BY ADRIAN P. NEMES III
More than 700 laborers under the Church People Workers Coalition marched at the main thoroughfares of Bacolod City Saturday to press their demands on the occasion of International Labor Day.
Among their demands were the distribution of P10,000 in cash assistance for those who are unemployed and underemployed, P100 daily wage subsidy for private employees, and P15,000 agricultural subsidy for farm workers.
The laborers, carrying their placards and streamers, held a short program at the Bacolod Public Plaza where they also decried the attacks on trade unionists and mass leaders, especially in Negros.
They said in a statement that workers are suffering from the unprecedented economic and health crisis which they never experienced before.
In the fourth quarter of 2020, the Philippine economy had continued to plunge with 9.5 percent contraction rate, the worst since 1947, and the price of basic goods also increased rapidly lately, they said.
Labor representative Wennie Sancho said the labor sector is urging the government to reevaluate its economic policies to generate jobs rather than social restrictions that would result to economic dislocation.
Sancho said that amid the pandemic, many workers face massive unemployment and unequal distribution of wealth with no safety nets.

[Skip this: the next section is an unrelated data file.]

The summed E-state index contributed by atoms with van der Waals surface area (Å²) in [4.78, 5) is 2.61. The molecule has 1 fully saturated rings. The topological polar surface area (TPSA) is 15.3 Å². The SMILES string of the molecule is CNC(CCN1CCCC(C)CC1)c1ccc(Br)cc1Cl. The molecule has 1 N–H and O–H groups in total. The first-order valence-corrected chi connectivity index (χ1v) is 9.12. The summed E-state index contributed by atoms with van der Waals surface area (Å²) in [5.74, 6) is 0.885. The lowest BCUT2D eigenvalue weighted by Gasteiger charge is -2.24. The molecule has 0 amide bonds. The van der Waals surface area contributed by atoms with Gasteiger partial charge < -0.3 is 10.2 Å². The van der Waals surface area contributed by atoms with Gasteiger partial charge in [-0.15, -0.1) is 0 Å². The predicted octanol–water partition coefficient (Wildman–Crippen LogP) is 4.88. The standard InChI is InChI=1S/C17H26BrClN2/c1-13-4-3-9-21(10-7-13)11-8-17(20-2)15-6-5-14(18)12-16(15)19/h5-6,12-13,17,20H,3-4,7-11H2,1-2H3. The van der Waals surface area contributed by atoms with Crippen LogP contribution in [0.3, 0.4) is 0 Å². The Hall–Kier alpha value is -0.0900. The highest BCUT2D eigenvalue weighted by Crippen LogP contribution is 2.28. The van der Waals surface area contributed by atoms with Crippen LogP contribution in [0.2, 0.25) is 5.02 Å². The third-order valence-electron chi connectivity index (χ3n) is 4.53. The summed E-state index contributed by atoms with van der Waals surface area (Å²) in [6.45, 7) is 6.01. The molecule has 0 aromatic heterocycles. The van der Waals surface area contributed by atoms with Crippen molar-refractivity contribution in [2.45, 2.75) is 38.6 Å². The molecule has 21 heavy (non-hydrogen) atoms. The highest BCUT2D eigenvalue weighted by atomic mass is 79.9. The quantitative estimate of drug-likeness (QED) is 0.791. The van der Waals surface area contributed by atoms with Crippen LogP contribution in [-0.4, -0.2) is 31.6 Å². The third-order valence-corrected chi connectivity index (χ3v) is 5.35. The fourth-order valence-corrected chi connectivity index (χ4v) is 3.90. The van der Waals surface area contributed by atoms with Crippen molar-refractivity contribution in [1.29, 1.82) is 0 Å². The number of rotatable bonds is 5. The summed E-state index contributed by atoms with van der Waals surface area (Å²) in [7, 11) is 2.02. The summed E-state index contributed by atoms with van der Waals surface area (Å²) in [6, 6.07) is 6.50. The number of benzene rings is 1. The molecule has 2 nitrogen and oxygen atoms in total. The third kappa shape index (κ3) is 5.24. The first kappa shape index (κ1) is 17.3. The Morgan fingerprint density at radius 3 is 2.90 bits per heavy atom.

In Western Visayas alone, Philippine Statistics Authority records show that from January 2020 to January this year, there was an increase in unemployment, from 5.6 percent to 9.1 percent, he said.
This involved 312,900 unemployed individuals while 659,493 others were underemployed, or working outside their field, Sancho also said.
The General Alliance of Workers Associations, meanwhile, said the suffering of the working masses from joblessness due to economic recession is fast reaching the depth of human endurance which cannot be appeased by the promises of future reforms. They said that the government’s display of indifference towards the suffering of the masses, especially of the working class, would usher in a state of economic dislocation and poverty.*